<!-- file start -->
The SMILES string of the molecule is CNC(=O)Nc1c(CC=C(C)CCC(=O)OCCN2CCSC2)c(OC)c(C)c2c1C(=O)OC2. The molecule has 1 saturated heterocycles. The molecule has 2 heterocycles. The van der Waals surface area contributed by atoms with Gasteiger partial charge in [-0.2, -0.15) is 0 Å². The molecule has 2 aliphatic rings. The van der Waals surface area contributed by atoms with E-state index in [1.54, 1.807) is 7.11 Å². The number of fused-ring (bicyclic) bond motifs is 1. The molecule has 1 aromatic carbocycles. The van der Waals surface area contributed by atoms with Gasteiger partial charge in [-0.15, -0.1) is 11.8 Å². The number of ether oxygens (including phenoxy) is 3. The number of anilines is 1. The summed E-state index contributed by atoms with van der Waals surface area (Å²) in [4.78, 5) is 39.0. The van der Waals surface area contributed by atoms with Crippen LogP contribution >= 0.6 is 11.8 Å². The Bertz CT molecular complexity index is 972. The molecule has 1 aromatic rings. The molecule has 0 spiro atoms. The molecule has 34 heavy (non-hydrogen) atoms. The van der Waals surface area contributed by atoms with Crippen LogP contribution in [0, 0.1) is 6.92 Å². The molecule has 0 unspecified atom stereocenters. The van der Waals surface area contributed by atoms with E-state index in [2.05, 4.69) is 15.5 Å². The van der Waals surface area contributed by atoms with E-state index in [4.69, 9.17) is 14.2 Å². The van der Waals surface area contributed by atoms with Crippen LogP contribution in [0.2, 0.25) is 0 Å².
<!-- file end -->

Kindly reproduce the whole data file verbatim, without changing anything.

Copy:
The SMILES string of the molecule is CNC(=O)Nc1c(CC=C(C)CCC(=O)OCCN2CCSC2)c(OC)c(C)c2c1C(=O)OC2. The molecule has 1 saturated heterocycles. The molecule has 2 heterocycles. The van der Waals surface area contributed by atoms with Gasteiger partial charge in [-0.2, -0.15) is 0 Å². The molecule has 2 aliphatic rings. The van der Waals surface area contributed by atoms with E-state index in [1.54, 1.807) is 7.11 Å². The number of fused-ring (bicyclic) bond motifs is 1. The molecule has 1 aromatic carbocycles. The van der Waals surface area contributed by atoms with Gasteiger partial charge in [-0.15, -0.1) is 11.8 Å². The number of ether oxygens (including phenoxy) is 3. The number of anilines is 1. The summed E-state index contributed by atoms with van der Waals surface area (Å²) in [4.78, 5) is 39.0. The van der Waals surface area contributed by atoms with Crippen LogP contribution >= 0.6 is 11.8 Å². The Bertz CT molecular complexity index is 972. The molecule has 1 aromatic rings. The molecule has 0 spiro atoms. The molecule has 34 heavy (non-hydrogen) atoms. The van der Waals surface area contributed by atoms with Crippen LogP contribution in [0, 0.1) is 6.92 Å². The molecule has 0 unspecified atom stereocenters. The van der Waals surface area contributed by atoms with E-state index in [2.05, 4.69) is 15.5 Å². The van der Waals surface area contributed by atoms with E-state index in [4.69, 9.17) is 14.2 Å². The van der Waals surface area contributed by atoms with Crippen LogP contribution in [0.2, 0.25) is 0 Å².